Except for self-rating questionnaires, all assessments were performed by a single psychiatrist who did not attend group CBT. Assessments were made on the same day as CBT, before the first and eighth sessions, and after the 12th session. Participants underwent HD after each group CBT. We evaluated QOL using the World Health Organization QOL assessment, WHOQOL-BREF [23]. WHOQOL-BREF total score was the sum of physical, psychological, social, and environmental domains, and two general items. Higher scores indicate better QOL. Depressive symptom severity was measured using BDI-II [24], a self-rating assessment, and by the Hamilton Rating Scale for Depression (HAM-D) [25], rated by a clinician. The BDI-II assessment has 21 items with a maximum score of 63, and the HAM-D assessment has 17 items with a maximum score of 52; higher scores indicate more severe depression. To evaluate anxiety and stress, participants completed the Beck Anxiety Inventory (BAI) [26] and 10 items of the Perceived Stress Scale (PSS) [27]. BAI is a self-reported questionnaire of 21 items on a four-point Likert scale, where a higher score indicates more severe anxiety. PSS is also a self-reported survey on a four-point Likert scale, where a higher score indicates a more stressful state. The Temperament and Character Inventory (TCI) [28] was included at baseline to evaluate the patients’ characteristics before group CBT. TCI is a self-rated assessment consisting of 240 yes-no questions. It has seven dimensions, including four traits (novelty seeking, NS; harm-avoidance, HA; reward-dependence, RD; and persistence, PE) and three characteristics (self-directedness, SDT; cooperativeness, CO; and self-transcendence, ST). Higher scores indicate that the participant has a greater degree of the specific characteristic, with a score of ≥ 55 classified as High, ≤ 45 as Low, and others as Medium, according to the TCI manual [28].

We evaluated the biochemical variables, Kt/V, albumin, serum creatinine (sCr), calcium/phosphorus (Ca/P), and interdialytic weight gain (IDWG), before and after 12 weeks of group CBT.

Statistical analysis

Generalized estimating equations (GEE) were used to compare BDI-II, HAM-D, BAI, PSS, and WHOQOL-BREF scores across the 12-week period. GEE have the benefit of analyzing correlations of repeated results within-subject. We used the Wilcoxon signed-rank test to compare biochemical marker levels before and after group CBT. All statistical analyses were performed using IBM SPSS Statistics ver. 20.0 (IBM Co., Armonk, NY, USA).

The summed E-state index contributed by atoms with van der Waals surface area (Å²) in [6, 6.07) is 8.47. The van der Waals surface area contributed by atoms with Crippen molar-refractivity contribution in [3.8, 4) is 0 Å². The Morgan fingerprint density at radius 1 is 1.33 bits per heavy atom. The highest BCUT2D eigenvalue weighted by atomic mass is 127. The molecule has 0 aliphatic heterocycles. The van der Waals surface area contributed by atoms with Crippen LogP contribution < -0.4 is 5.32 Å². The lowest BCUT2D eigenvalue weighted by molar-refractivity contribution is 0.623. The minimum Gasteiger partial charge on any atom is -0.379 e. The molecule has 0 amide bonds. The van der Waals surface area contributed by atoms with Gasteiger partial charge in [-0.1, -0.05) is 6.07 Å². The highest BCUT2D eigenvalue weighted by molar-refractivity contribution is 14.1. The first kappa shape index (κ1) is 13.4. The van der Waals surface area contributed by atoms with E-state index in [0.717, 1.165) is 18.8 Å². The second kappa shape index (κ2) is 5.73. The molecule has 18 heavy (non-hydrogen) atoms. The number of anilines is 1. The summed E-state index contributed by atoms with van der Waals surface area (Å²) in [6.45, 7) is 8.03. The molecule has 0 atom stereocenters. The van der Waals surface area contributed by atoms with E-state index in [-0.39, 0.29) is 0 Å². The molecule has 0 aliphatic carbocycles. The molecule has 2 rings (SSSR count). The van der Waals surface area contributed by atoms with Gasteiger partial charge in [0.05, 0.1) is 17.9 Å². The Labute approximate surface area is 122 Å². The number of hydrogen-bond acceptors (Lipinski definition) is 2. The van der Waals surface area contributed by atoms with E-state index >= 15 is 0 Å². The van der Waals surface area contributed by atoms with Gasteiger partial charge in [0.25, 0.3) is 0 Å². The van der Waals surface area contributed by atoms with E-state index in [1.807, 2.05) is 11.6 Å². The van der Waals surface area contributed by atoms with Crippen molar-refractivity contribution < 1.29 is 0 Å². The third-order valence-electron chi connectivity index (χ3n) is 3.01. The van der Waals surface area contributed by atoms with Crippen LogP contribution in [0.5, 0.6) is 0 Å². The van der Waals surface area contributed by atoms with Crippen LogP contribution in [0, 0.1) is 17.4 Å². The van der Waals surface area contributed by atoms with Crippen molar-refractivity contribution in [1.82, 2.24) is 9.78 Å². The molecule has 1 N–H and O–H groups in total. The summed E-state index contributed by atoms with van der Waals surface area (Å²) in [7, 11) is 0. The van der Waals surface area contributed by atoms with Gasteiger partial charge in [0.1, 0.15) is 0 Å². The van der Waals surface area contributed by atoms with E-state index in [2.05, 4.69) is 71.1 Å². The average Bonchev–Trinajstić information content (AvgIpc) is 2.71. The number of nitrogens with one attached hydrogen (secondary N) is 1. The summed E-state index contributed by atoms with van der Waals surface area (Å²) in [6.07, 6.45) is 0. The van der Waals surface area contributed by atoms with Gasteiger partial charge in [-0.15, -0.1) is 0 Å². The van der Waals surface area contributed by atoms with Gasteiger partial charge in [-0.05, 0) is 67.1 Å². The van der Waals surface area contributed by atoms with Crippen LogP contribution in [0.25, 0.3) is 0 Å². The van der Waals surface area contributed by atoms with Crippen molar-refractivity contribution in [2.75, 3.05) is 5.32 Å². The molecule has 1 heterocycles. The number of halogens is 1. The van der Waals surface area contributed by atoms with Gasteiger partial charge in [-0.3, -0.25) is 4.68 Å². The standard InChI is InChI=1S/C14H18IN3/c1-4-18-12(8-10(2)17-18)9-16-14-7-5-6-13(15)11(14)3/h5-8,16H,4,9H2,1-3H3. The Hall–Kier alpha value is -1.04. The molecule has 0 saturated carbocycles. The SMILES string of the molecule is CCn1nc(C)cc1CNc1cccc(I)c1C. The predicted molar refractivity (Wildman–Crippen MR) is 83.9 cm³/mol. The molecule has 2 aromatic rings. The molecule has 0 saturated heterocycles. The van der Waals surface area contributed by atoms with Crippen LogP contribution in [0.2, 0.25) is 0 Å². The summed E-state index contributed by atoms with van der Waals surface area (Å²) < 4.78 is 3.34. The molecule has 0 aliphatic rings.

Results

The demographic characteristics of the participants are summarized in Table 2. Mean age was 56.4 ± 7.9 years (range, 48–67 years), mean education level was 10.4 ± 2.5 years (range, 6–13 years), and only one participant had a current occupation. Four participants had diabetes mellitus as the main underlying disease related to HD; other underlying diseases were hypertension or other/unknown cause. Although most of the participants had combined medical diseases including chronic lung disease, peptic ulcer, cerebrovascular disease, and coronary artery disease, their overall physical states were stable during CBT. Mean dialysis vintage was 2.5 ± 0.6 years (range, 1.7–3.5 years). One participant had a history of kidney transplantation.

At baseline, mean Kt/V was 1.3 ± 0.2 (range, 1.0–1.6); serum albumin was 4.0 ± 0.3 g/dL (range, 3.7–4.7 g/dL); sCr was 11.5 ± 3.5 mg/dL (range, 7.4–17.2 mg/dL); Ca/P was 8.4/5.1 ± 0.5/2.2 mg/dL (range, 7.5/2.7–8.8/8.7 mg/dL); IDWG was 2.6 ± 0.6 kg (range, 1.5–3.0 kg) (Table 2).

Before group CBT, participants had moderate to severe depressive moods as measured by self-rating (BDI-II; mean score, 32.0 ± 8.1; range, 22–43) and clinician rating (HAM-D; mean score, 19.4 ± 4.4; range, 14–26) (Fig. 1). The mean total QOL score measured by WHOQOL-BREF was 61.9 ± 11.3 (range, 48–82). Anxiety levels were mild (BAI; mean, 14.0 ± 10.4; range, 0–27), and stress levels were moderate (PSS; mean, 19.4 ± 7.1; range, 9–28). In the TCI, participants showed high HA (mean, 57.4 ± 11.4; range, 41–69), low RD (mean, 42.0 ± 10.1; range, 28–54), low SDT (mean, 41.4 ± 11.4; range, 25–56), and low CO (mean, 42.9 ± 4.4; range, 38–52) (Fig. 2).

After participants completed all 12 CBT sessions, mean Kt/V was 1.5 ± 0.3 (range, 1.2–2.0); serum albumin was 4.0 ± 0.2 g/dL (range, 3.8–4.3 g/dL); sCr was 10.3 ± 2.7 mg/dL (range, 7.2–13.5 mg/dL); Ca/P was 8.8/4.9 ± 0.6/1.0 mg/dL (range, 7.9/3.5–9.7/6.5 mg/dL); and IDWG was 2.4 ± 0.7 kg (range, 1.5–3.0 kg). In a Wilcoxon signed-rank test, Kt/V and sCr showed significant improvement (P = 0.063 and 0.043, respectively). Other variables did not show a significant change (Table 2).